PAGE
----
Thursday, April 05, 2007

CRIKEY: In search of consistency: How Kevin Andrews applies his ministerial discretion ...

Immigration Minister Kevin Andrews has a residual discretion to refuse a visa to anyone, an authority he describes succinctly as follows:

It's unrelated to religion, it's related to whether there is a risk to our national security, whether there is a risk to vilification of segments of the Australian community, inciting discord, these are the sorts of criteria which are looked at under these provisions.

But for the discretion to make any sense, it must be exercised consistently. The Government looks a little stupid banning Wahhabi speaker Bilal Phillips as a security threat whilst allowing in Alex Vella, the head of a violent bikie gang with a criminal record.

And why has Andrews (or his predecessor) not banned speakers who engage in "vilification of a segment of the Australian community"? Or does Andrews think it's OK for Mark Steyn and Raphael Israeli to generate hatred toward 360,000 Australians of a certain faith? Does Andrews believe that some Australians are more deserving of vilification than others? Is this really unrelated to religion?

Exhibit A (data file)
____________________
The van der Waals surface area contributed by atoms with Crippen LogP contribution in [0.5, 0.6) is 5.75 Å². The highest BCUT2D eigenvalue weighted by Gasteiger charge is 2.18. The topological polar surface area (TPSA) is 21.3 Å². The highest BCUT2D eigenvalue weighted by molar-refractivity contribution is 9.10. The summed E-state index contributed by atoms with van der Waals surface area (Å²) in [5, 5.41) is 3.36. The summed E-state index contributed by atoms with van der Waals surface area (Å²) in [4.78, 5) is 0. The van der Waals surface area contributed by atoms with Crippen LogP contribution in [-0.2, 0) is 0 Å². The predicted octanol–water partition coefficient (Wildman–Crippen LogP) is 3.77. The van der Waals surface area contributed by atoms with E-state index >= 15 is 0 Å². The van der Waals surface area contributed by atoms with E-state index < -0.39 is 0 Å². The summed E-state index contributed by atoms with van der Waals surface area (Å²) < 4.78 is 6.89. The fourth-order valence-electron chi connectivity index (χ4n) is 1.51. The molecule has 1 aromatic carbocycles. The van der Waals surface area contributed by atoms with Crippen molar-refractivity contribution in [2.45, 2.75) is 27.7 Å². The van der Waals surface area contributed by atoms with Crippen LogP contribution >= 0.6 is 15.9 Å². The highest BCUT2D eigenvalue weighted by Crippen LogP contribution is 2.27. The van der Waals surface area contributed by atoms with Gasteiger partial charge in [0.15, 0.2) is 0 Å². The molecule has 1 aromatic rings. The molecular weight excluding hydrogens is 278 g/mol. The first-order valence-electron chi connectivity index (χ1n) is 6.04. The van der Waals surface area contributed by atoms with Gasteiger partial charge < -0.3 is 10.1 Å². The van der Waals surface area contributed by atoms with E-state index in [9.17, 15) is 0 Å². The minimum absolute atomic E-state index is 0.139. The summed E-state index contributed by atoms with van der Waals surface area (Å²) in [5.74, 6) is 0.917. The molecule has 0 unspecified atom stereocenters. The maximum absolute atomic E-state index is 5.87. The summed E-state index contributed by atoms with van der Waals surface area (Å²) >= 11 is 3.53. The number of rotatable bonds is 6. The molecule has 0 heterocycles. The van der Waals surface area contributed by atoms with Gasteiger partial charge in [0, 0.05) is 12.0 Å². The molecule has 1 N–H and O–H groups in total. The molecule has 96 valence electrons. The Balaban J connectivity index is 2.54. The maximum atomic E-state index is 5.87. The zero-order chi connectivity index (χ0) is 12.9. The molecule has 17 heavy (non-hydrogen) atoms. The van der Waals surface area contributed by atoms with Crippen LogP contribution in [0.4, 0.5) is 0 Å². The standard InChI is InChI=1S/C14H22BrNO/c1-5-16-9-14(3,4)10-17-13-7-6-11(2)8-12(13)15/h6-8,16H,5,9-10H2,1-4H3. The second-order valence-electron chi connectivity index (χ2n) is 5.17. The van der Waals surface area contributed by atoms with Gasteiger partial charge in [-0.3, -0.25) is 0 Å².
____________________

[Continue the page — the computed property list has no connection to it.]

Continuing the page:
I'm no fan of the theology of a fringe Muslim sect founded in the Arabian peninsular by one Muhammad bin Abdul Wahhab, or of its promoters like Dr Bilal Phillips. Bilal Phillips featured prominently on the UK Channel 4 documentary Undercover Mosque. He's visited Australia before on at least one previous occasion. But is he a national security threat?

The Hun got its Muslim sects confused, claiming yesterday that Phillips "holds to a radical form of the religion", unlike another invited scholar (Sheik Jafar Idris) who "espouses the radical form of Islam known as Wahhabism". Nonsense. They're both Wahhabis.

The tabloid further claims Phillips promotes certain criminal sanctions on Fridays. But is defending elements of Saudi criminal law the same as calling for its implementation in Australia?

Phillips isn't the first Wahhabist scholar to be banned. Abdur-Raheem Greene, a UK-born Wahhabist, copped a similar ban in August 2005, despite delivering a number of speeches across the Tasman.

DIAC-heads last year delayed issuing a visa to Malek Triki, Al-Jazeera's London correspondent, who was keynote speaker at a conference organised by UTS and Macquarie University. On that occasion, it's believed DIAC-heads thought Triki looked and sounded a little too much like Saddam Hussein's surname of Tikriti.

Yep, those Muslims certainly are a triki bunch!

First published in the Crikey daily alert for 5 April 2007.

© Irfan Yusuf 2007

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